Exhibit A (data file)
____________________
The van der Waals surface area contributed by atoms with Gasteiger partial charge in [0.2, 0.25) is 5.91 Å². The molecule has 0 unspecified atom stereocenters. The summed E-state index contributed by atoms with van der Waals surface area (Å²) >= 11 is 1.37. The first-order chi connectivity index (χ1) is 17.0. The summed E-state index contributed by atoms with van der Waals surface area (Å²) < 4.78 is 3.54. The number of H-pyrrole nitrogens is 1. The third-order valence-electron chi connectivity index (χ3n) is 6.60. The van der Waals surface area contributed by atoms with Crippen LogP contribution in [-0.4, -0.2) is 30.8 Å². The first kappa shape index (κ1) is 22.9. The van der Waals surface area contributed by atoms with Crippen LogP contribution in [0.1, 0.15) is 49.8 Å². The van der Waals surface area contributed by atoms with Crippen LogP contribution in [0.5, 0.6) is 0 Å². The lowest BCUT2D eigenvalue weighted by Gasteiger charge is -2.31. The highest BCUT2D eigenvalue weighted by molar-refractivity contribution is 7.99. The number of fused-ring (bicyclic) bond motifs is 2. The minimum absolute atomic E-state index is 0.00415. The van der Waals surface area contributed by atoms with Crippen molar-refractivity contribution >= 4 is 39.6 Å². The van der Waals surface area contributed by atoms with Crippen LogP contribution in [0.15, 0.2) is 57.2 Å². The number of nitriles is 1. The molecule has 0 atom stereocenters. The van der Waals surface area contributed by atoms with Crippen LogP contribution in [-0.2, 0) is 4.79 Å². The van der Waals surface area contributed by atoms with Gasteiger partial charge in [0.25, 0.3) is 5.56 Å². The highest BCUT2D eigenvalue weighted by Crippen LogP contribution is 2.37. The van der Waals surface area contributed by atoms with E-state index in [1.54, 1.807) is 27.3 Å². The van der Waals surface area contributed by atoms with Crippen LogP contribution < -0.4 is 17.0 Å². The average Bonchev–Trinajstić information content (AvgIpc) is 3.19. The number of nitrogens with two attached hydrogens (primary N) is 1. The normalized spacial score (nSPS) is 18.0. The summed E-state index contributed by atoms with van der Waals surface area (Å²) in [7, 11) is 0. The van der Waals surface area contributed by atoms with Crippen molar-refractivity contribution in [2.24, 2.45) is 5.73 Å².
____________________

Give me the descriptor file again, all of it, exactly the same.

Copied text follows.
The van der Waals surface area contributed by atoms with Gasteiger partial charge in [0.2, 0.25) is 5.91 Å². The molecule has 0 unspecified atom stereocenters. The summed E-state index contributed by atoms with van der Waals surface area (Å²) >= 11 is 1.37. The first-order chi connectivity index (χ1) is 17.0. The summed E-state index contributed by atoms with van der Waals surface area (Å²) < 4.78 is 3.54. The number of H-pyrrole nitrogens is 1. The third-order valence-electron chi connectivity index (χ3n) is 6.60. The van der Waals surface area contributed by atoms with Crippen LogP contribution in [-0.4, -0.2) is 30.8 Å². The first kappa shape index (κ1) is 22.9. The van der Waals surface area contributed by atoms with Crippen LogP contribution in [0.1, 0.15) is 49.8 Å². The van der Waals surface area contributed by atoms with Crippen LogP contribution in [0.5, 0.6) is 0 Å². The lowest BCUT2D eigenvalue weighted by Gasteiger charge is -2.31. The highest BCUT2D eigenvalue weighted by molar-refractivity contribution is 7.99. The number of fused-ring (bicyclic) bond motifs is 2. The minimum absolute atomic E-state index is 0.00415. The van der Waals surface area contributed by atoms with Crippen molar-refractivity contribution >= 4 is 39.6 Å². The van der Waals surface area contributed by atoms with Crippen LogP contribution in [0.15, 0.2) is 57.2 Å². The number of nitriles is 1. The molecule has 0 atom stereocenters. The van der Waals surface area contributed by atoms with Crippen LogP contribution in [-0.2, 0) is 4.79 Å². The van der Waals surface area contributed by atoms with Gasteiger partial charge in [0.25, 0.3) is 5.56 Å². The highest BCUT2D eigenvalue weighted by Crippen LogP contribution is 2.37. The van der Waals surface area contributed by atoms with E-state index in [1.54, 1.807) is 27.3 Å². The van der Waals surface area contributed by atoms with Crippen LogP contribution < -0.4 is 17.0 Å². The average Bonchev–Trinajstić information content (AvgIpc) is 3.19. The number of nitrogens with two attached hydrogens (primary N) is 1. The normalized spacial score (nSPS) is 18.0. The summed E-state index contributed by atoms with van der Waals surface area (Å²) in [7, 11) is 0. The van der Waals surface area contributed by atoms with Crippen molar-refractivity contribution in [2.24, 2.45) is 5.73 Å².